Kaveh Pahlevan
Planetary Scientist

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Lunar Origin
In the widely accepted giant impact hypothesis, the Earth-Moon system originates from a collision between two planetary-sized bodies toward the end of Earth accretion. Following such a collision, a circumplanetary disk of molten and vaporized material surrounds the Earth from which the Moon rapidly forms. Our understanding of what happens during this fluid stage of the evolution is poor. The goal of my work here is to forge a connection between the formation process and observed lunar composition (in terms of isotopes and chemistry).

I. Earth-Moon isotopic homogeneity
Over the course of the past decade, isotope geochemists have observed an increasingly precise match in isotopic abundances of oxygen [1], titanium [2], silicon [3], and tungsten [4] between rocks derived from the Earth's mantle and Moon against a background isotopic heterogeneity among Solar System bodies. The similarity is such as to leave little doubt that these two bodies are derived from the same reservoir. But if the Moon is the result of a collision between two distinct planetary bodies, where is the isotopic evidence for the impacting planet? What happened to the isotopically exotic, non-terrestrial material? One possibility is that Earth's magma ocean and the proto-lunar magma disk underwent an episode of isotopic equilibration through exchange with a common vapor atmosphere in the energetic aftermath of the giant impact while the system existed in a fluid state [5].

Figure 1 Cross sectional view of the post-impact Earth and melt-vapor proto-lunar disk generated by the giant impact. Turbulent convection and exchange with a common atmosphere may homogenize the silicate Earth-Moon system. This scenario requires that lunar accretion is delayed by ~100 years. From Pahlevan and Stevenson (2007)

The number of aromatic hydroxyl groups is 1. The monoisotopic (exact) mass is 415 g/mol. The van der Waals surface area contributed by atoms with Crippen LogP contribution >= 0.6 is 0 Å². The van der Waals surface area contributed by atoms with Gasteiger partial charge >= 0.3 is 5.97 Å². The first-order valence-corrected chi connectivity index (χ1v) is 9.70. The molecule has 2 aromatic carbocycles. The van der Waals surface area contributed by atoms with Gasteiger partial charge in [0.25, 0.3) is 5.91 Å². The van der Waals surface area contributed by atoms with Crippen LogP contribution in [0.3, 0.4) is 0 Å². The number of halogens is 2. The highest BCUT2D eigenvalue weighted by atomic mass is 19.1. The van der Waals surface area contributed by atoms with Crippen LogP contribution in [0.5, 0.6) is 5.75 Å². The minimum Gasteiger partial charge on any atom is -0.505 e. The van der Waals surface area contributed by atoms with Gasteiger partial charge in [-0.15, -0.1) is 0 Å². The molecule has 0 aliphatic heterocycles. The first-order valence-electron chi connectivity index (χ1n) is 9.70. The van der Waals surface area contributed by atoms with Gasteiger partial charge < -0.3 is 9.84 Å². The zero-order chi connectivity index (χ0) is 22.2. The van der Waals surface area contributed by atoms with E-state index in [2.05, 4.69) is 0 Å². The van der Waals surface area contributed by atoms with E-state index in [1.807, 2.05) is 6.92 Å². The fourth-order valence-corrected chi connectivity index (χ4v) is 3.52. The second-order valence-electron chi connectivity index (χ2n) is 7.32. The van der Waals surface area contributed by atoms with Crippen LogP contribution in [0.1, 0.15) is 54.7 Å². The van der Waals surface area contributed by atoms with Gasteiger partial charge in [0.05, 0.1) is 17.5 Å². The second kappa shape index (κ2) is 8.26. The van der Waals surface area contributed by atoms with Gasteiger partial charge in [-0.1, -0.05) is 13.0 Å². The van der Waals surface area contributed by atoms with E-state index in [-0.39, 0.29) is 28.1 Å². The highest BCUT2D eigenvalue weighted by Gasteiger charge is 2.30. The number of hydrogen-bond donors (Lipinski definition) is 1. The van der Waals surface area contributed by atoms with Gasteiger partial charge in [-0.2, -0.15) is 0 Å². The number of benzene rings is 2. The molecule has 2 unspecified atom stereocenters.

II. Earth-Moon chemical differences
If turbulent mixing is responsible for the isotopic similarities between Earth mantle and Moon, what is the origin of the chemical differences between these two silicate reservoirs? The clearest and most unambiguous of these differences is the relative dearth of volatile trace elements observed in the Apollo samples. Such elemental abundances were almost certainly established by liquid-vapor partitioning [6]. I am currently developing coupled physical-chemical models of the evolution of the proto-lunar disk with the goal of forging a connection between the processes accompanying lunar origin and the remnant observables.
III. Origin of Lunar Hydrogen
After decades of scientific thought maintaining that the Moon was essentially devoid of water, recent work has revealed the presence of indigenous hydrogen in the lunar material [7]. Such a discovery of indigenous lunar hydrogen raises questions about its origin: are we measuring a remnant of primordial lunar hydrogen inherited at birth or implantation of hydrogen via impacts [8] by water-rich impactors? Collaborators and I have investigated the behavior of hydrogen in the proto-lunar disk and have developed a new mechanism for the origin of the recently observed lunar water [9].
  1. Wiechert, U. et al. (2001) Oxygen isotopes and the Moon-forming giant impact, Science 294, 345-348.
  2. Zhang, J. et al. (2012) The proto-Earth as a significant source of lunar material, Nature Geosciences 5, 251-255.
  3. Armytage, R. et al. (2012) Silicon isotopes in lunar rocks: Implications for the Moon's formation and the early history of the Earth, Geochem. Cosmochem. Acta 77, 504-514.
  4. Touboul, M. et al. (2007) Late formation and prolonged differentiation of the Moon inferred from W isotopes in lunar metals, Nature 450, 1206.
  5. Pahlevan, K., Stevenson, D.J. (2007) Equilibration in the aftermath of the lunar-forming giant impact, Earth and Planetary Science Letters, 262 438-449. pdf News and Views: Isotopic Lunacy pdf
  6. Pahlevan, K. et al. (2011) Chemical fractionation in the silicate vapor atmosphere of the Earth, Earth and Planetary Science Letters 301, 433-443. pdf
  7. Saal, A. et al. (2008) Volatile content of lunar volcanic glasses and the presence of water in the Moon's interior, Nature 454, 192-195.
  8. Bottke, W. F. et al. (2010) Stochastic Late Accretion to Earth, the Moon and Mars, Science 330, 1527-1530.
  9. Pahlevan, K., Karato, S., Fegley, B. (2016) Speciation and dissolution of hydrogen in the proto-lunar disk, Earth and Planetary Science Letters 445, 104-113. pdf